Before the public knew Jian Ghomeshi the alleged sex offender, they knew Jian Ghomeshi the radio personality.
As the first week of Ghomeshi’s sexual assault trial wraps up, endless reporting and thousands of tweets have documented the case, closely following every statement made and each piece of evidence brought forward. The cutthroat cross-examination of defence lawyer Marie Henein attempted to shred the credibility of witnesses—women who were strong enough to come forward, only to now be broken down.
I’m following the trial religiously—I can’t look away for fear of missing a detail, a detail I would likely dismiss in normal everyday life, like whether or not I wore hair extensions on a particular day over a decade ago. Before Ghomeshi was charged with four counts of sexual assault and one count of overcoming resistance by choking, I listened to him on CBC’s Q. And even though I found his smooth-talking tone to be annoying, I greatly admired his work as a journalist.
When those we idolize—or at the very least appreciate—are accused of immoral acts, we become perplexed. How do we make sense of someone who is capable of making art for the world to enjoy while also being capable of destroying lives? If you believe art is an extension of oneself, it becomes hard to enjoy the art created by a sexual predator.
Appreciating the art while disliking the artist isn’t clear-cut. After the passing of David Bowie, Stacey May Fowles wrote a thought-provoking piece for Hazlitt about coming to terms with the fact that one of her role models had a history of sexual abuse.
Fowles shared how she, a survivor of sexual abuse, found herself initially trying to explain Bowie’s actions. She wrote, “In the moment I was actively trying to excuse his horrifying behaviour to justify my own admiration for him, becoming the very apologist I criticized out of the fear of complicating my own experience of loss.”After coming to the realization that idols can also be monsters, her perspective changed: “…knowing how harrowing it is for victims to see perpetrators celebrated in the media, I have a personal responsibility to examine and acknowledge the idea that he was potentially involved in someone else’s trauma.”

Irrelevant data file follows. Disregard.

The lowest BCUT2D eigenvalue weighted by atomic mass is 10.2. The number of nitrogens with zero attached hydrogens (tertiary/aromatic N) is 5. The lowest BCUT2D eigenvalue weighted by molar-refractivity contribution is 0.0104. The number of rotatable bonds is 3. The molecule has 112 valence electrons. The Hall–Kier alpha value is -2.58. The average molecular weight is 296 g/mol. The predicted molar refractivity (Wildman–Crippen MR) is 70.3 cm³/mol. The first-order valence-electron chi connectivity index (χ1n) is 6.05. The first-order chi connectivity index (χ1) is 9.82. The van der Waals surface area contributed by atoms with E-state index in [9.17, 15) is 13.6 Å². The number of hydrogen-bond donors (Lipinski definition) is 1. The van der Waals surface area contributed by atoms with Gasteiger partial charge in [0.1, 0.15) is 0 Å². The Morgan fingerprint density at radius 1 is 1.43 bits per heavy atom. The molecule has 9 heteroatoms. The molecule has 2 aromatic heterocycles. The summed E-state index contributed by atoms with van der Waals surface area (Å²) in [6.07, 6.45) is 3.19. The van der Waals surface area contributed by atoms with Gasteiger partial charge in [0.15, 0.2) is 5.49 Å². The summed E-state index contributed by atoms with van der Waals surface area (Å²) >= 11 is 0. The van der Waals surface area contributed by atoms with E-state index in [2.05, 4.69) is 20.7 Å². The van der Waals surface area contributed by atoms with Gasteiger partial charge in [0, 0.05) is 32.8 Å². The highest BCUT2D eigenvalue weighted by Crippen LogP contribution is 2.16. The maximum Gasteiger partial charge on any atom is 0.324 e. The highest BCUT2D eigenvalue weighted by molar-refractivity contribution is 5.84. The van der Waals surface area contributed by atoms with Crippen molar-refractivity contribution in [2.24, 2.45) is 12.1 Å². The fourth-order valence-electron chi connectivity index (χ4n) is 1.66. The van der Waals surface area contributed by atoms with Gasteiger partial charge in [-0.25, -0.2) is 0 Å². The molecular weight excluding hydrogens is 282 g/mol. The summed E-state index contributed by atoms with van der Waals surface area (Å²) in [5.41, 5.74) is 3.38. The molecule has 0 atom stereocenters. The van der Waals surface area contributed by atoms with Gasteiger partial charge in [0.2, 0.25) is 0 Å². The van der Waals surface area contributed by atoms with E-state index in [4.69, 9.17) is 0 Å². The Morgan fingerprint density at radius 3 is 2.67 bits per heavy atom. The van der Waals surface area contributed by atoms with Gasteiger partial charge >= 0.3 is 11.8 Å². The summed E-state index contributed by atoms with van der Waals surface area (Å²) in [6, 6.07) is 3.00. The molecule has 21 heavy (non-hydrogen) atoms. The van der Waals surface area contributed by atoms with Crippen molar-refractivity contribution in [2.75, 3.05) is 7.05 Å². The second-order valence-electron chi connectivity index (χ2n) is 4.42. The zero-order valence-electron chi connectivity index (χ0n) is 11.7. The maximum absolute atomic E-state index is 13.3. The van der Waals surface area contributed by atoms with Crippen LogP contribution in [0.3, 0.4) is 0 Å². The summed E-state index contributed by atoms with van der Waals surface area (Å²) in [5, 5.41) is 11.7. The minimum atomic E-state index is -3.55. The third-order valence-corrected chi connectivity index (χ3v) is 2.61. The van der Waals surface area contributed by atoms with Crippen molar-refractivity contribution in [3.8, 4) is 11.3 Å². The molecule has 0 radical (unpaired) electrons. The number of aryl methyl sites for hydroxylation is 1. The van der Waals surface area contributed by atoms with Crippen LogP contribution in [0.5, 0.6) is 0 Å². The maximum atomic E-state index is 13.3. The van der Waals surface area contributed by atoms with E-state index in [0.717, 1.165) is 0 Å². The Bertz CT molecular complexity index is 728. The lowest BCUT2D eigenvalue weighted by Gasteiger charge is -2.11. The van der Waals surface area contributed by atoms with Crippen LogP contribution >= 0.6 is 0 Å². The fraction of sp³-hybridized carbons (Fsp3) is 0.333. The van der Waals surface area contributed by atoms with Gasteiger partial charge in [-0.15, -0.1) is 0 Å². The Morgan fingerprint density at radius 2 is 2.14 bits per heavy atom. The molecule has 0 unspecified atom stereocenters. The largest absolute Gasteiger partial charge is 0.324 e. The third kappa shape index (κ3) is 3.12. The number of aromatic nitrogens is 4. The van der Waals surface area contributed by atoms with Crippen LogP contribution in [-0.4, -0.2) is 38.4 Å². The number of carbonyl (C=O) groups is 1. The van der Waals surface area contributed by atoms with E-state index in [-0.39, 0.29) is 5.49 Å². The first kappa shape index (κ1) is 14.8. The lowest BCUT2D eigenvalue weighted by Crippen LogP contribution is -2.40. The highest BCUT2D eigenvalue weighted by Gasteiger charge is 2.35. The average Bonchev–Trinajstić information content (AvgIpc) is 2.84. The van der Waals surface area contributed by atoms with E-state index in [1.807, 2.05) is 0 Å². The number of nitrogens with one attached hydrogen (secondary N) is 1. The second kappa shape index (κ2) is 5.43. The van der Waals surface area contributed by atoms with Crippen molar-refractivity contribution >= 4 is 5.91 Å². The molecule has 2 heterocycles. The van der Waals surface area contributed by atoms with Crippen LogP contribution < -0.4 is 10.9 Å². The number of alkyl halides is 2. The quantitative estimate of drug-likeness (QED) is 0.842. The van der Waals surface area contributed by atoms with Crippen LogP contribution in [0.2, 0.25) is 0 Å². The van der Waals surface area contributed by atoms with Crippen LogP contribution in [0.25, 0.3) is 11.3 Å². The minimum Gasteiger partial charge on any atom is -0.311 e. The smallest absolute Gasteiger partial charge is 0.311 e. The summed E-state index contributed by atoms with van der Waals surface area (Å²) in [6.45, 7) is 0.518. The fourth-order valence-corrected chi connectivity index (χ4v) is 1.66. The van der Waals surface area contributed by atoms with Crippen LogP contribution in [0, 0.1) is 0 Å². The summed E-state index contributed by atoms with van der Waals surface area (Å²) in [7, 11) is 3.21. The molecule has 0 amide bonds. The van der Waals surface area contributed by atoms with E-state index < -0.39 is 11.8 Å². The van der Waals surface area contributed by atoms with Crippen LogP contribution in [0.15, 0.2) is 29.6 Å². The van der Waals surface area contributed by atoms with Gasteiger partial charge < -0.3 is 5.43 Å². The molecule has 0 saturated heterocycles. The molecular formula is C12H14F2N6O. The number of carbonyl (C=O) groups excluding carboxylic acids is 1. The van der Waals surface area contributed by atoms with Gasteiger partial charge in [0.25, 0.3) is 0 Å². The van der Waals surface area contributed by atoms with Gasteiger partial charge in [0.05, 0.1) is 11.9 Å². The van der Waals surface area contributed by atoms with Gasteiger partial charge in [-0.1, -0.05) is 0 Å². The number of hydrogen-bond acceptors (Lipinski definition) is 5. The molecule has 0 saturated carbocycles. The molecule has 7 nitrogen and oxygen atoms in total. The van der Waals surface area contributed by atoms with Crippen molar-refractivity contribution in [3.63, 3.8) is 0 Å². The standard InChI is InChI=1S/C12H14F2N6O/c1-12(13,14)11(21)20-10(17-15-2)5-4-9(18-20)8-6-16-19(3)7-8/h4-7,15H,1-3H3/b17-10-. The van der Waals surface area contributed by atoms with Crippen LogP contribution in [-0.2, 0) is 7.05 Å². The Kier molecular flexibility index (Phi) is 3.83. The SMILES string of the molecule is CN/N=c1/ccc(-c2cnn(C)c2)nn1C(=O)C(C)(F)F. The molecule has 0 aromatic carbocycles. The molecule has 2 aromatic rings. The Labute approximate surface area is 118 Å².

Fowles’s analysis made me think: who decides what celebrities receive a get-out-of-jail-free card? Bowie’s alleged rape certainly didn’t affect his legendary status. Tupac, who passed in 1996, was found guilty of sexually assaulting a woman and served time in prison for the charge. Yet the masses of fans that still mourn his death rarely remember this dark fact. R. Kelly’s alleged penchant for exploiting and abusing young women hasn’t ended his career, either—he released an album in 2013 and was featured on a hit Lady Gaga track that same year.
Perhaps it’s because celebrities like these also contribute to society in ways we enjoy. We don’t want to think about accusations that Woody Allen molested his adopted daughter because it makes it harder to like Annie Hall. Buying an R. Kelly album feels wrong if we think about the possibility he urinated into a young woman’s mouth.
But the truth is, even if we choose to forget what these men have done, the victims of their crimes don’t. Enjoying, celebrating and supporting sexual abusers is wrong—morally and ethically. If we turn a blind eye or justify unacceptable behaviour, we are creating a society that condones it. We are telling women that their abuse isn’t as important as the man who is responsible for it. We’re allowing art—albeit often good art—to bear more significance than our respect for human decency.
Despite the horrible circumstances, I find it reassuring to read outraged tweets and comments about the reality of the women involved in the Ghomeshi trial. People are starting to discuss how the legal system is set up to fail victims of sexual assault and how few convictions are actually made. Many Canadian journalists are also expressing their thoughts on the case and its portrayal of women. Ashley Csanady of the National Post tweeted: “What’s so chilling about Lucy’s testimony in #Ghomeshi is I don’t know a single woman who hasn’t done something she regrets just to be nice.” Alyshah Hasham, court reporter at the Toronto Star, wrote: “In case it’s somehow not crystal clear through the tweets this looks like a lead-up to accusing the complainant of lying. #ghomeshi.”
Despite Ghomeshi’s lack of emotion in court and Henein’s ruthless questioning, we are starting to talk about women and how they’re treated. The Star even put together a piece featuring different women’s tweets about the case.
Even if Ghomeshi is found not guilty—because that’s the way the system works—hopefully, his career is toast. When the trial wraps up, and the media frenzy dies down, I hope we forget about Ghomeshi, but not the women. The women who found the courage to stand up for themselves in an attempt to have their voices heard, despite the odds being stacked against them. Because hearing the voices of survivors of sexual abuse on the radio would be a pleasant change from hearing Ghomeshi’s.
February 5, 2016: The original version of this story has been corrected to ensure accuracy.